The guarantee, which currently caps bills for the average household at £2,500 a year, will now remain at that level until June. It was due to expire on 1 April.
The increase would have doubled the number of people unable to afford their energy bills from one in 10 to one in five. However, households will still see their bills increase, as the £400 grant that has been issued in monthly instalments since October ended in March.
Here’s everything you need to know about the energy bill support that is continuing from April, and how it affects your payments.
How does the energy price guarantee work?
The Government introduced the energy price guarantee as a temporary replacement for the energy price cap in order to protect consumers from sharp price increases, after Ofgem announced a planned 80 per cent hike to the cap last autumn.
Under the guarantee, suppliers have been further restricted in what they can charge households per unit of energy, with the Government making up the difference.
The average household will pay £2,500 per year on their energy bills under the guarantee, though the actual amount people will pay varies depending on their usage.
The guarantee was due to rise by £500 to £3,000 in April, but this will no longer happen. It will remain at £2,500 until June. After this, households and energy firms will again be beholden to the price cap.
While many bill payers will breathe a sigh of relief, critics say Mr Hunt’s plan falls far short of what is needed to prevent millions of households slipping into, or remaining trapped in, fuel poverty.
What cost of living payments are there?
The following support has been announced for 2023:
- £900 payment for more than eight million eligible means-tested benefits claimants
- £150 for over six million disabled people
- £300 for more than eight million pensioners on top of their winter fuel payments
Here is a breakdown of each one, and when they are expected:
£900 low-income payment
This will be paid to people who receive the following benefits:
- Universal credit
- Income-based jobseeker’s allowance
- Income-related employment and support allowance
- Income support
- Pension credit
- Working tax credit
- Child tax credit
The money will be paid in three separate payments over the course of the financial year, starting in the spring. The payments are spread across a longer period to ensure a consistent support offering throughout the year, the Department for Work and Pensions (DWP) said. DWP has issued the following guideline:
- £301 – first payment during spring 2023 (between 25 April and 17 May, 2023 for most people on DWP benefits, and between 2 and 9 May, 2023 for most people on tax credits and no other low income benefits)
- £300 – second payment during autumn 2023
- £299 – third payment during spring 2024
That means people will receive £601 this year, with the remaining £299 in 2024. The slightly different payment amounts are to make it easier for DWP and HMRC to track which grants people have received, in order to minimise fraud risk.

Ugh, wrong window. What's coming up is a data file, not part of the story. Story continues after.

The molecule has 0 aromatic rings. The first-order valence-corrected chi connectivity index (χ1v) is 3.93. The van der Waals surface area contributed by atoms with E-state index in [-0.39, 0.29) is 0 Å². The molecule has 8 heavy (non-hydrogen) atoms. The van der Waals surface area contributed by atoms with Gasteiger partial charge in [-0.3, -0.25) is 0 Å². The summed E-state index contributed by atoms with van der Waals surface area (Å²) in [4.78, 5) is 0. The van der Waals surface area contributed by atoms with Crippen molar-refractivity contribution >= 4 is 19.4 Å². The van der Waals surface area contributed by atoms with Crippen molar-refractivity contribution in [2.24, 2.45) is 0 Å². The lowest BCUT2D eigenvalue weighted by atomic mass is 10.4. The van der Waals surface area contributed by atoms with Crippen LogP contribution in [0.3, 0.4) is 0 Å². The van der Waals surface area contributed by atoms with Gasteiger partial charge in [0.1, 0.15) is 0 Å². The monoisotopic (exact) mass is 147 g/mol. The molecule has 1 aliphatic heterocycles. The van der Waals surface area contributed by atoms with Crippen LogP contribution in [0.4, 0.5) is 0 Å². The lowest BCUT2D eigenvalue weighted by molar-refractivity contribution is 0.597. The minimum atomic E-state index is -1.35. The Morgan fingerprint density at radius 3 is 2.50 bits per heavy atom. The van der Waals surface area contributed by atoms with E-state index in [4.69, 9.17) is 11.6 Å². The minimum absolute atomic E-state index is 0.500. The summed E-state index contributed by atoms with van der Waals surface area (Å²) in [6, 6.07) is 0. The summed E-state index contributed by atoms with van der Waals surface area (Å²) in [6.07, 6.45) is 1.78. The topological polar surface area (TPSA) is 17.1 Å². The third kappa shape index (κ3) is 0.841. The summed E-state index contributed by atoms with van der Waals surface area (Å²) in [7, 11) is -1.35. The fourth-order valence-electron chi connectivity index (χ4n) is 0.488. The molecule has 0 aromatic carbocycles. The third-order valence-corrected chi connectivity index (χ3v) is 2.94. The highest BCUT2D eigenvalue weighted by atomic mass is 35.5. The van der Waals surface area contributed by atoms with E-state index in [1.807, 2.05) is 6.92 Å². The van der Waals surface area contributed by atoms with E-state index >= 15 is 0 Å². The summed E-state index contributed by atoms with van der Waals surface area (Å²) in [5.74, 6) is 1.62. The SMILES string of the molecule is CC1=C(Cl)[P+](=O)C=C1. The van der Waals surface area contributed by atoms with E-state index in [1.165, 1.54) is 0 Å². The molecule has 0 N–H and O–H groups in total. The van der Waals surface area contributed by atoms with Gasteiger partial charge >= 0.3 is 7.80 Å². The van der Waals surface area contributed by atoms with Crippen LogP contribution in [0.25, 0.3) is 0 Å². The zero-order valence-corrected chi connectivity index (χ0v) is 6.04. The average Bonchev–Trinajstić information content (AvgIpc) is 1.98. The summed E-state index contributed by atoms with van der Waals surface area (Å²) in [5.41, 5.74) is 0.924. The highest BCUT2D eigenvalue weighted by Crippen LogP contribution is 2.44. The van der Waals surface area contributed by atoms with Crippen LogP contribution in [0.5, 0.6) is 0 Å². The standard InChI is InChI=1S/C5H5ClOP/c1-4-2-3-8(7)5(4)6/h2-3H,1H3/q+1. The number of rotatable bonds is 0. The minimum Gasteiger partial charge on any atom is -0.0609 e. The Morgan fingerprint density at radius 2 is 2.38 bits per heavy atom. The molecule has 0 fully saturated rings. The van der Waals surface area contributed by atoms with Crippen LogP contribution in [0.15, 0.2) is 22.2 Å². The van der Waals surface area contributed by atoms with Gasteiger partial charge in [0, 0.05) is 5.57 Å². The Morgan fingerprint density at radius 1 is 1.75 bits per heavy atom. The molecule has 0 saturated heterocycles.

Claimants who are eligible for any of the payments and receive tax credits, and no other means-tested benefits, will receive payment from HMRC shortly after DWP payments are issued, as was the case with the previous £650 grant.
The payments will be tax-free, will not count towards the benefits cap, and will not have any impact on existing benefit awards.
£150 disability payment
A £150 disability payment will be awarded to people who receive any of the following:
- Disability living allowance
- Personal independence payment
- Attendance allowance
- Scottish disability benefits
- Armed Forces independence payment
- Constant attendance allowance
- War pension mobility supplement
The payment will be made in summer 2023. The payment will be tax-free, will not count towards the benefits cap, and will not have any impact on existing benefit awards.
£300 pensioner payment
DWP is extending the £300 boost to the winter fuel payment that was issued in 2022. It will be paid in winter 2023-24. The winter fuel payment, also referred to as a “heating allowance”, is an annual tax-free payment from the DWP for older people.
Anyone who is eligible normally receives £100-£300 each year. The amount you get depends on when you were born, your living situation and the type of benefits you receive. The £300 comes on top of this.
You do not typically have to apply for the winter fuel payment if you are eligible. You should receive the money automatically. If you have not had the payment before, you will need to claim if any of the following apply:
- You do not get benefits or a state pension
- You only get housing benefit, council tax reduction, child benefit or universal credit
- You get benefits or a state pension but live in Switzerland or a European Economic Area country
- You get an adult disability payment from the Scottish Government
You can find more information about the winter fuel payment here.